Welcome to the beginning of the next chapter of my life.
Nearly four years ago – in September 2010 – I sold my vintage brick and beam loft in The Button Factory located in the Little Italy Neighbourhood of Toronto. After 15 years of ownership – and a journey that started as a member of the original development team of this enchanting adaptive reuse conversion who bought an 'unfinished shell' for himself – I shared my last eight months living in this breath-taking unique urban space adding all the final touches preparing it for sale in my blog called Rejuvenating The Button Factory. Here's a photo of the exterior that belies its authentic industrial vibe:
I sold this Dream-Come-True Loft (link to interior pics) for pragmatic and prudent purposes and, well, a bigger dream. Cresting into mid-life as a top-producing realtor I realized my 'Bright Lights Big City Toronto' life, while perfect for me at this stage of my life, is not my permanent future. Although I've called Toronto home for the past 30 years – such that I know I will always want to have a residence here – I spent my formative years growing up in Victoria BC where most of my family still live. I love Victoria (In fact, I covet owning a 'family compound' there or – as I threaten my sister and brother-in-law – I may just move into their lower level suite – and by default instantly create one. Haha).
Given that I already have a place to crash when I'm out west, there's no urgency to acquire property there yet. However, I know in my heart that I enjoy time near the ocean where nature and chill rule supreme. Plus, the winters here make me cold and bitter. So after much reflection, I recognized if I desire a future living warm seasonally in places I love with people I love, I needed to be proactive and make it happen. Selling The Button Factory to extract my capital was a way to embrace change and create it.
While this process was happening, I was cultivating a desire to own an income property – like a modest and manageable two or three units – as it sensibly offers the ability to leverage one's capital against a mortgage debt covered by the dwelling's income stream. Frankly, if you're disposed to having tenants paying your mortgage, it near guarantees financial security in one's retirement years. As I discussed this with my friends, it blossomed into the motivation and story behind my joint acquisition of a dilapidated vintage triplex in Charlottetown, PEI – which I co-own with best pal of 30 years and Urbaneer team member James Ormston – that is just nearing completion. Purchased in 2008, James and I have spent the last five years taking this wreck of a property and elevating it into a luxury vacation rental and Summer Home called The Black House. The plan is that, in 20 years when the mortgage is paid off, James and I will each have a suite and the income from the third unit will cover the operating expenses. In the interim it's a pretty swish Guest House which I adore and frequently visit. My blog sharing this journey series is called The Tales Of Upper Hillsborough. Here's a picture:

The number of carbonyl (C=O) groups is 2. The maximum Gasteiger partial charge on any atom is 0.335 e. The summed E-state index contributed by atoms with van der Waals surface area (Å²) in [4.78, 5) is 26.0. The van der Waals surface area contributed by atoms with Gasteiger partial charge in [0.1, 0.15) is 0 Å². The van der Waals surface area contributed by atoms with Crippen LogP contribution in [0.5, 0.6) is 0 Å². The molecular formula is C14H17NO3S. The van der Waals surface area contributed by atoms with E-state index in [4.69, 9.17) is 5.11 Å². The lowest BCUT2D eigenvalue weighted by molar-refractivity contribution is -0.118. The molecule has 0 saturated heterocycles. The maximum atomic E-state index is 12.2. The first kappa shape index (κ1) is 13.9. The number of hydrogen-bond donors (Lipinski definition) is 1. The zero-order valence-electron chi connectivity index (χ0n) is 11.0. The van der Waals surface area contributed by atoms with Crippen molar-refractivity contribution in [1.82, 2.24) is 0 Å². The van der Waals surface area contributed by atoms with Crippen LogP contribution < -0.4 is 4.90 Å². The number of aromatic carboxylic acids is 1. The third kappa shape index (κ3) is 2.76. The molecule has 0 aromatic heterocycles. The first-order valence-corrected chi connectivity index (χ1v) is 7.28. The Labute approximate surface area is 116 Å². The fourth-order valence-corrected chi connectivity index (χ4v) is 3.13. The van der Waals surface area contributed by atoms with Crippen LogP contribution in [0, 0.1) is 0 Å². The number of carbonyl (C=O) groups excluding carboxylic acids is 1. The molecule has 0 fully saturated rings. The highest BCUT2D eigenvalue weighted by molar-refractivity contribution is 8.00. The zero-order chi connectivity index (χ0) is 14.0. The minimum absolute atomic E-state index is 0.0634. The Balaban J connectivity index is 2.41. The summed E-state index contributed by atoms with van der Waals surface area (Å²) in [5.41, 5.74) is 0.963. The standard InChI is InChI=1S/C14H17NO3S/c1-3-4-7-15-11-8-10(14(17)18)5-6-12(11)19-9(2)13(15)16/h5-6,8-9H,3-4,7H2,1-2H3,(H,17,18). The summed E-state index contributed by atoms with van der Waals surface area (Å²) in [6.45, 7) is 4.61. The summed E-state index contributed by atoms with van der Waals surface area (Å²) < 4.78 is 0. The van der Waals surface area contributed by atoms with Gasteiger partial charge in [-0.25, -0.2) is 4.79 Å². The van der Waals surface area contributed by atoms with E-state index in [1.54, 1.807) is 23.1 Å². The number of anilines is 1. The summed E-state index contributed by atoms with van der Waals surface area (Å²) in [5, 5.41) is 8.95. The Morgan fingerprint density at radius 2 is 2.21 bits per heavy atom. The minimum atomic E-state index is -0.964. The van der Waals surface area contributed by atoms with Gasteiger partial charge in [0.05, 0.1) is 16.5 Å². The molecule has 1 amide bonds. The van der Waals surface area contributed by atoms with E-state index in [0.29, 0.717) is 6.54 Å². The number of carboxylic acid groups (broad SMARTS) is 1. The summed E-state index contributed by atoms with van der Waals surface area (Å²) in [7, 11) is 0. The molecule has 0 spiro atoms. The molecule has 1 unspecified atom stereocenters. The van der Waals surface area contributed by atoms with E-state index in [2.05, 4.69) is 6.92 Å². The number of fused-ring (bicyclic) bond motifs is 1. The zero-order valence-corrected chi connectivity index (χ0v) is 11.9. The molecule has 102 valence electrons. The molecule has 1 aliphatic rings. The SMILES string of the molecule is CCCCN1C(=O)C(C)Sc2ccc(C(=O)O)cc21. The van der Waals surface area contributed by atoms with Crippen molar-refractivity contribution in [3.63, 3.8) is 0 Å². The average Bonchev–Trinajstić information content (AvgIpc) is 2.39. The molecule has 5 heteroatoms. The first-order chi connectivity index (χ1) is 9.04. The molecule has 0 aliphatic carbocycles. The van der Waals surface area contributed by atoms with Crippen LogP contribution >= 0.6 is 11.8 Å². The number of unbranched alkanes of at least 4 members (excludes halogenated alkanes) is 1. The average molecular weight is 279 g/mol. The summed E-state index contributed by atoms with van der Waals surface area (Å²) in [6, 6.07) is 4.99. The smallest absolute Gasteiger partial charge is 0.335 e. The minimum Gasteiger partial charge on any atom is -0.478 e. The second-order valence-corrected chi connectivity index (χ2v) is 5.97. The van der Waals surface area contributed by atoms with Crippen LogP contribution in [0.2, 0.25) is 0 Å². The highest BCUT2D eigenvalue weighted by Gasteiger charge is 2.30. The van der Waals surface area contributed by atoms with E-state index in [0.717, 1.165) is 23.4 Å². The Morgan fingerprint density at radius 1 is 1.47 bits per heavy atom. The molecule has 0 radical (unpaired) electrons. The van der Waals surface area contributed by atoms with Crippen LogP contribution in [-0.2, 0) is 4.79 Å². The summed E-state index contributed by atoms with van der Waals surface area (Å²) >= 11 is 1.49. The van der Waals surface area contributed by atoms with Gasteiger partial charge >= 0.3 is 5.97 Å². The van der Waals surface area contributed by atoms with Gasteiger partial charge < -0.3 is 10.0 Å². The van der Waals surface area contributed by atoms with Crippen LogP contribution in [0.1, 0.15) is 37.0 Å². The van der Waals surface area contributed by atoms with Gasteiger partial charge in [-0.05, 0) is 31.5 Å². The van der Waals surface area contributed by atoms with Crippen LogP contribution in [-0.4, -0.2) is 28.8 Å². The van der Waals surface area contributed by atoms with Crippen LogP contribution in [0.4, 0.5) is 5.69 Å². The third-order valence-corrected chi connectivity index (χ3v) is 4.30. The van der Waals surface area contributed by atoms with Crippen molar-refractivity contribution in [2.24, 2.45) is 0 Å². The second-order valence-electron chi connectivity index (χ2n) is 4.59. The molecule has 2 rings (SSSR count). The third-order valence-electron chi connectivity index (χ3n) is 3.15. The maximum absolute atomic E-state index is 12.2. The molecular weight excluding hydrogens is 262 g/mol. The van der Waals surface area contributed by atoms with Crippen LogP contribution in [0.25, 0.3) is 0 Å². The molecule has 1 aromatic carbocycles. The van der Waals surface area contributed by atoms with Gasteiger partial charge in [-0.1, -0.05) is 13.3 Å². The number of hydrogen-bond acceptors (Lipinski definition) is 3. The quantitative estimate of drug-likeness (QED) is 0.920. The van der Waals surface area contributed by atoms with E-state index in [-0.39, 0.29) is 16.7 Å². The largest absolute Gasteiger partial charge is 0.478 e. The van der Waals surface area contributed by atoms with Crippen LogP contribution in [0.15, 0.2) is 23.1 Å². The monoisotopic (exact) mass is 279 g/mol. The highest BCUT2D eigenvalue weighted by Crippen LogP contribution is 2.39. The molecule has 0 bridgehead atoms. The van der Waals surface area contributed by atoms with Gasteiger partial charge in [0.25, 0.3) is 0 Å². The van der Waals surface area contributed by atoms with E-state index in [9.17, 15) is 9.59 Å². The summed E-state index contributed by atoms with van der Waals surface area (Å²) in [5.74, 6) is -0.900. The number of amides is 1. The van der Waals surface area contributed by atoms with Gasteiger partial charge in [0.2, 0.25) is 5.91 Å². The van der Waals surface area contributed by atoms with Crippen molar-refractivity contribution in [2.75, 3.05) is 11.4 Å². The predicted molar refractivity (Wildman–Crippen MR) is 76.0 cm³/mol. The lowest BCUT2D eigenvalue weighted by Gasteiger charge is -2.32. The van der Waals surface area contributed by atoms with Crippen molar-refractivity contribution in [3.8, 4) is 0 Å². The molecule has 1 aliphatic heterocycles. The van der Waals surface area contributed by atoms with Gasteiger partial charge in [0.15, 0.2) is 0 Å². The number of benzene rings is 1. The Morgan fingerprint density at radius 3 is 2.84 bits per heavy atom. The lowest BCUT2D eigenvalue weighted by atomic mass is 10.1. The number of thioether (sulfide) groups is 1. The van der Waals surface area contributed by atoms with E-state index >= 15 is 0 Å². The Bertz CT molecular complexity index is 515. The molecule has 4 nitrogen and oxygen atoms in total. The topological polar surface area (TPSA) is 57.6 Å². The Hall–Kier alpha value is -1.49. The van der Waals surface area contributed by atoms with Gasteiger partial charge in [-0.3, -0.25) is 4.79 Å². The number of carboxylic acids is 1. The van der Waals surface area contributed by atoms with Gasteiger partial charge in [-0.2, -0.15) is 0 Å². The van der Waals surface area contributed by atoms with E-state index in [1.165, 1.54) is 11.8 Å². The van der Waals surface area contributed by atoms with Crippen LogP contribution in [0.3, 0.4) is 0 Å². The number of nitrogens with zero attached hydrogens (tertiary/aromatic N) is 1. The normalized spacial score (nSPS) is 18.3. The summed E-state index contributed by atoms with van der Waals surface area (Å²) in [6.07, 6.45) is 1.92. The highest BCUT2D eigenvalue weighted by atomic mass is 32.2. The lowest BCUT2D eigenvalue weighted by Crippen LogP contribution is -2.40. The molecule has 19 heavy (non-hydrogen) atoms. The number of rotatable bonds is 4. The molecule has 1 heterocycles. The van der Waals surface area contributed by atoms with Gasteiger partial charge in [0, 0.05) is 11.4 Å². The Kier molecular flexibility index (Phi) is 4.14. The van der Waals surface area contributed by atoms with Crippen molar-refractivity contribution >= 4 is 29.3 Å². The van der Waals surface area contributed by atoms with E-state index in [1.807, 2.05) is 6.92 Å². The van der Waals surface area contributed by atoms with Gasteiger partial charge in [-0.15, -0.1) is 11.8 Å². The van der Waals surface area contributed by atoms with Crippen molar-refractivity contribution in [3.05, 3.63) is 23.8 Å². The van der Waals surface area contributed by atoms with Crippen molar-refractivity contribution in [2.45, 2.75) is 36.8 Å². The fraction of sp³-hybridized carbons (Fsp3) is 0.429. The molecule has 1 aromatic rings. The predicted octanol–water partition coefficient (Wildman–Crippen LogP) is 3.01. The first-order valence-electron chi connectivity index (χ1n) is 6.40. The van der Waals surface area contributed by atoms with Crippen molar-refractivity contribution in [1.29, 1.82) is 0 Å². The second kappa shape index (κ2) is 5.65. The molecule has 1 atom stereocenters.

When I sold The Button Factory in 2010 I knew it would take some time to find the right place to apply the 'income property proposal' here in Toronto (though not nearly 4 years!). After all, I'm seeking a place in Toronto where each of the suites can serve my own needs depending on any possible changing situation – from occasionally to permanently – for me or for many – and for right now or later. The property not only had to make financial sense, but also be enough of a blank canvas that I would be able to express my creative point of view. After all, having lived in lofts with ceilings heights ranging from 10' to 20' for over 20 years, one can't just move into a conventional property and be content (this is the curse for any loft lover who has to face the possibility of 8' ceilings again).
On vacating The Button Factory I moved into my Movie House Loft “temporarily”, after renovating it as a conciliatory boutique live/work residence while I searched for the right opportunity. Located two blocks from The Button Factory, The Movie House – my third development as a member of the original development team in 1997 – initially served as Urbaneer's headquarters – and guest accommodations – for the first 14 years of ownership. While it worked well as it was, I decided to reward myself and indulge my design practive by upgrading it into a Swish Space and perhaps not-so-temporary home (I guess my intuition knew it would take a few years to find the next purchase!). The major-cosmetic five-month renovation installing the 'best of the best' and near-custom-everything was light on prudence but favoured quality of life. This is reflective of my belief in quality, attention to detail, and nurturing impact of domestic creature comforts. In fact, the Movie House is the most bespoke of all my renovations – and certainly the most expensive on a price per square foot. You can read about the journey and see pics in Renovating The Movie House Loft. Here's a snap: